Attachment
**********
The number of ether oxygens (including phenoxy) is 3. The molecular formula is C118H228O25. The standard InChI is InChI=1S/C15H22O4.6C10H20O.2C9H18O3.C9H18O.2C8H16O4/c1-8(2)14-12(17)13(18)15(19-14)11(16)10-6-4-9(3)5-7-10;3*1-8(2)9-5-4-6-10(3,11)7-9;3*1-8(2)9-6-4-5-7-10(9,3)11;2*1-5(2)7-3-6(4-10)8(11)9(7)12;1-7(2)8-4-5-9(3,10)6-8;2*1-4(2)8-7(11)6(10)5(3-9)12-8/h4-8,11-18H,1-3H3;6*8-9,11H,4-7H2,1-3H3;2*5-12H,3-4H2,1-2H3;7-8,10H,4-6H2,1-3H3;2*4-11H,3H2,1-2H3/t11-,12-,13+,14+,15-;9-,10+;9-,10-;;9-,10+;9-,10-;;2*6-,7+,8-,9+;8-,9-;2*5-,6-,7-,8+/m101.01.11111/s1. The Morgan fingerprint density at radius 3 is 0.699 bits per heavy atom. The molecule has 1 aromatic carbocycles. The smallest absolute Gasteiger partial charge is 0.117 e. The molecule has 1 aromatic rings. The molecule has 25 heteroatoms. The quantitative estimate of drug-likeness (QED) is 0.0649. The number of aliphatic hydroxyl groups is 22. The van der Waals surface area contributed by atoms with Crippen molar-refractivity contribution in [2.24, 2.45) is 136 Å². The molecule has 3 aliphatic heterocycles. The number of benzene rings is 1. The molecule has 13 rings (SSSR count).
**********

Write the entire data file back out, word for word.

The number of ether oxygens (including phenoxy) is 3. The molecular formula is C118H228O25. The standard InChI is InChI=1S/C15H22O4.6C10H20O.2C9H18O3.C9H18O.2C8H16O4/c1-8(2)14-12(17)13(18)15(19-14)11(16)10-6-4-9(3)5-7-10;3*1-8(2)9-5-4-6-10(3,11)7-9;3*1-8(2)9-6-4-5-7-10(9,3)11;2*1-5(2)7-3-6(4-10)8(11)9(7)12;1-7(2)8-4-5-9(3,10)6-8;2*1-4(2)8-7(11)6(10)5(3-9)12-8/h4-8,11-18H,1-3H3;6*8-9,11H,4-7H2,1-3H3;2*5-12H,3-4H2,1-2H3;7-8,10H,4-6H2,1-3H3;2*4-11H,3H2,1-2H3/t11-,12-,13+,14+,15-;9-,10+;9-,10-;;9-,10+;9-,10-;;2*6-,7+,8-,9+;8-,9-;2*5-,6-,7-,8+/m101.01.11111/s1. The Morgan fingerprint density at radius 3 is 0.699 bits per heavy atom. The molecule has 1 aromatic carbocycles. The smallest absolute Gasteiger partial charge is 0.117 e. The molecule has 1 aromatic rings. The molecule has 25 heteroatoms. The quantitative estimate of drug-likeness (QED) is 0.0649. The number of aliphatic hydroxyl groups is 22. The van der Waals surface area contributed by atoms with Crippen molar-refractivity contribution in [2.24, 2.45) is 136 Å². The molecule has 3 aliphatic heterocycles. The number of benzene rings is 1. The molecule has 13 rings (SSSR count).